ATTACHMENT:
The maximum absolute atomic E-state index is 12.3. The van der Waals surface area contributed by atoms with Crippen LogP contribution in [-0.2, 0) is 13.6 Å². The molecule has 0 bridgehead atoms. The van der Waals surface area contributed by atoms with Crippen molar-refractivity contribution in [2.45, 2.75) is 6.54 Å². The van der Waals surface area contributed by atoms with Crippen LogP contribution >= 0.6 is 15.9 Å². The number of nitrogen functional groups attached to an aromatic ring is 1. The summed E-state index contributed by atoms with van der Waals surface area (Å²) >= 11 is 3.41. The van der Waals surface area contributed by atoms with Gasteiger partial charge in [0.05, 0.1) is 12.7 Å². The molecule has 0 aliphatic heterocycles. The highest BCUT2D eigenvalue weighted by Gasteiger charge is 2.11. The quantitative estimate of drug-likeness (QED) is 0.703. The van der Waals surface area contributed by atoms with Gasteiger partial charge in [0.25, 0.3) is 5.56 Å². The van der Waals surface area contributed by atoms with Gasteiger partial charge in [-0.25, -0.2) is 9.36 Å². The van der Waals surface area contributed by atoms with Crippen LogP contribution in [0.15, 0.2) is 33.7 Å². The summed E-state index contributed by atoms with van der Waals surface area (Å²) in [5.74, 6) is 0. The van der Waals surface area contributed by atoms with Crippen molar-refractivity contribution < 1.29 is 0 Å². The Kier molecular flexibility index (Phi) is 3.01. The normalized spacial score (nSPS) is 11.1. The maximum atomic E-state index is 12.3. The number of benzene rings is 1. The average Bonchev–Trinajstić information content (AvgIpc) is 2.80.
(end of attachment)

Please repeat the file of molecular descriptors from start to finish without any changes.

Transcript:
The maximum absolute atomic E-state index is 12.3. The van der Waals surface area contributed by atoms with Crippen LogP contribution in [-0.2, 0) is 13.6 Å². The molecule has 0 bridgehead atoms. The van der Waals surface area contributed by atoms with Crippen molar-refractivity contribution in [2.45, 2.75) is 6.54 Å². The van der Waals surface area contributed by atoms with Crippen LogP contribution >= 0.6 is 15.9 Å². The number of nitrogen functional groups attached to an aromatic ring is 1. The summed E-state index contributed by atoms with van der Waals surface area (Å²) >= 11 is 3.41. The van der Waals surface area contributed by atoms with Gasteiger partial charge in [0.05, 0.1) is 12.7 Å². The molecule has 0 aliphatic heterocycles. The highest BCUT2D eigenvalue weighted by Gasteiger charge is 2.11. The quantitative estimate of drug-likeness (QED) is 0.703. The van der Waals surface area contributed by atoms with Gasteiger partial charge in [0.25, 0.3) is 5.56 Å². The van der Waals surface area contributed by atoms with Gasteiger partial charge in [-0.25, -0.2) is 9.36 Å². The van der Waals surface area contributed by atoms with Crippen LogP contribution in [0.15, 0.2) is 33.7 Å². The summed E-state index contributed by atoms with van der Waals surface area (Å²) in [5.74, 6) is 0. The van der Waals surface area contributed by atoms with Crippen molar-refractivity contribution < 1.29 is 0 Å². The Kier molecular flexibility index (Phi) is 3.01. The normalized spacial score (nSPS) is 11.1. The maximum atomic E-state index is 12.3. The number of benzene rings is 1. The average Bonchev–Trinajstić information content (AvgIpc) is 2.80.